India’s demography, and a focus on credit and trade, can make it a global growth driver.
By Janak Priyani & Utkarsh Katyaayun
The recent Budget and Economic Survey laid down several strategies for reviving investor confidence and boosting economic growth. Even as the IMF reduced its global growth forecast for 2019 by 10bps to 2.9% year-on-year owing to negative surprises to economic activity in emerging economies, we believe emerging economies, especially India, will drive global growth.
Global growth has been driven by different countries in different periods. After the Second World War, Japan led growth till the 1980s; since the 1990s, China has held the baton, but China’s share in global debt has gone up from a meagre 7% in 2010 to over 16% by end-2019. Today, as China slows down, it is yet to be seen who will drive growth. India is the fifth largest economy by GDP and the four above it have gone through their high growth phase.
Demographics: Relative to 1960, the share of global population above 65 years has more than quadrupled, while the share of working age population (between years 15 and 64) has increased just 2.8 times; relative to 1980, productivity has only risen by 1.3 times. Last time the world escaped the Malthusian postulate (growth potential being constrained by population growth outdoing resource growth) was when the Industrial Revolution improved productivity, which massively improved agricultural productivity. Unless there are similar increases in productivity, a shrinking workforce and slowing productivity growth will drag the global GDP growth down. India doesn’t face this drag; in 2018, India entered a period of high demographic dividend because the share of working age population became greater than that of dependent population. This period is expected to last until 2055. For most countries periods of high demographic dividend have been coupled with high growth—Japan (1964-2004), China (1994-2031) and South Korea (1987-2027). Given that India is the second most populous country, focusing on workforce skilling, quality education and employment can have huge dividends.
Credit: Debt as a percentage of global GDP has reached unprecedented levels (300% of global GDP). If growth slows down, which is essential to service debt, extremely high levels of debt can lead to a crisis. In an ideal scenario, as debt increases, the cost of capital also increases. But over the last decade, interest rates have remained fairly benign in developed markets. This led to low or negative yield on fixed income instruments. And due to a dearth of alternate sources, investors have been rushing into equities, especially non-cyclical, raising their valuations. The S&P 500 was the best performing broad-based index over the last decade. But its P/E rose from about 15 in 2010 to 22 in 2019. Stock markets rise because investors perceive higher earnings. A high and rising P/E indicates that investors are willing to pay more and more per dollar of earnings in a company. The global economy faces high debt, putting global growth at risk. The scenario is stable till economic fundamentals are stable and investors are not over-exuberant. India is uniquely placed as the least levered large economy (total debt-to-GDP ratio of 150%). In the coming decades, private credit has the potential to play a critical role in India’s growth story.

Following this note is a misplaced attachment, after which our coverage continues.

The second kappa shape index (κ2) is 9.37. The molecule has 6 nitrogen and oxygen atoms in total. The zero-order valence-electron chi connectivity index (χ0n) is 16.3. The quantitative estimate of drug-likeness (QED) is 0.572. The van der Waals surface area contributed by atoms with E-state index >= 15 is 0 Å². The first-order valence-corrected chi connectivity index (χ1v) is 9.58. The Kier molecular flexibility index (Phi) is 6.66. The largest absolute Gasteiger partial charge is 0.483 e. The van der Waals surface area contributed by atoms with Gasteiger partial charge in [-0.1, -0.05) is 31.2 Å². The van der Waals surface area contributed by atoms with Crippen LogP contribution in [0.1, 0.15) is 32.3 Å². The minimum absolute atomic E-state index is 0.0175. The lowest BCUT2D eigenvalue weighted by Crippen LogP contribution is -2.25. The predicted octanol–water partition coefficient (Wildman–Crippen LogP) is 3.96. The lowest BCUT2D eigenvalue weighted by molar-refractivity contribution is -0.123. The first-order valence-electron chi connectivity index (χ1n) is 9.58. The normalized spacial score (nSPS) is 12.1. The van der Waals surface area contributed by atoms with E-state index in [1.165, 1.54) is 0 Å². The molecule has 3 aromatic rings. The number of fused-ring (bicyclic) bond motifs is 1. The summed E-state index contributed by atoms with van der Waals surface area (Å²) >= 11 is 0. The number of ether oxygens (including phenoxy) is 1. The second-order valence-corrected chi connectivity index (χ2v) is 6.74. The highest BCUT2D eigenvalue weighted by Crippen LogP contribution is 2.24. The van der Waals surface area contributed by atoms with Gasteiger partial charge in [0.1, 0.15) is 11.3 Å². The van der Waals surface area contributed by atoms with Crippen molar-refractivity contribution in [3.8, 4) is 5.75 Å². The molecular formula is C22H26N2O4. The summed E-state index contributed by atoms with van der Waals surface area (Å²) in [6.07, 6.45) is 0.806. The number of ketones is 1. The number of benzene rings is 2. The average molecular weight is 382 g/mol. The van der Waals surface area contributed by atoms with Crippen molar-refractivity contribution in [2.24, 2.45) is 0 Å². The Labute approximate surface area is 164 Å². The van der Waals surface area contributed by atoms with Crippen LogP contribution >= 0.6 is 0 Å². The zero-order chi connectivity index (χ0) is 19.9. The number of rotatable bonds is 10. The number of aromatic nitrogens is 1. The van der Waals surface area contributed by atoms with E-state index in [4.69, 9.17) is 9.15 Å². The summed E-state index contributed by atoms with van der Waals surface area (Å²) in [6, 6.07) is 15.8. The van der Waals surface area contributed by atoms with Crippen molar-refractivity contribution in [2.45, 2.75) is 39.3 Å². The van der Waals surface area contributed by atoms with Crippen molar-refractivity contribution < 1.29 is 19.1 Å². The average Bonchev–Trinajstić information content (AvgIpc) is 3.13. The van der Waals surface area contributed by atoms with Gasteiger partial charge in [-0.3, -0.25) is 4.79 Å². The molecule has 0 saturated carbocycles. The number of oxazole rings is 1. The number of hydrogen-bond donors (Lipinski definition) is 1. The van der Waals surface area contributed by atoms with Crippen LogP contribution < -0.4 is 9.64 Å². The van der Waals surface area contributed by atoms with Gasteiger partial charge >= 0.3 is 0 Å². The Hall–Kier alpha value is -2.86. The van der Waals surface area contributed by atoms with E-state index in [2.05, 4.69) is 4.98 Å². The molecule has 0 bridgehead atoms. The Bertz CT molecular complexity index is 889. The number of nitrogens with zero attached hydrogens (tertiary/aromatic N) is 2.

Trade: Since the Global Financial Crisis (GFC), global trade as percentage of c has fallen to 57.9% in 2019 from 60.7% in 2010. For a sample of 50 countries (including the G20), the correlation between exports and imports as percentage of GDP was 96%, implying that restricted imports restrict the capacity to export. The recent trade conflict has made permanent dents in global supply chains. However, India’s share in global trade is just 2.3%, so there is scope for improvement and also an opportunity. The Budget had a slew of measures to boost exports. MSMEs have a big role to play and need to contribute more than 50% of GDP from the current 29%. While credit will play an important role in expanding operations, structural reforms in labour, land and tax regimes can make MSMEs more competitive.
These factors can drive India’s growth. As credit becomes more readily available to the industrial sector and particularly exporters, many of which will be MSMEs, firms will expand operations, boosting trade and generating employment. Increased trade in technology will help us develop expertise in the sectors of the future. Despite the current slowdown, India is likely to bounce back in the next few quarters given its strong fundamentals and recent structural reforms. With a huge growth potential in demographics and a sustained focus on trade, and credit, India will be ready to take the baton from China and drive global growth.
Authors are young professionals, NITI Aayog. Views are personal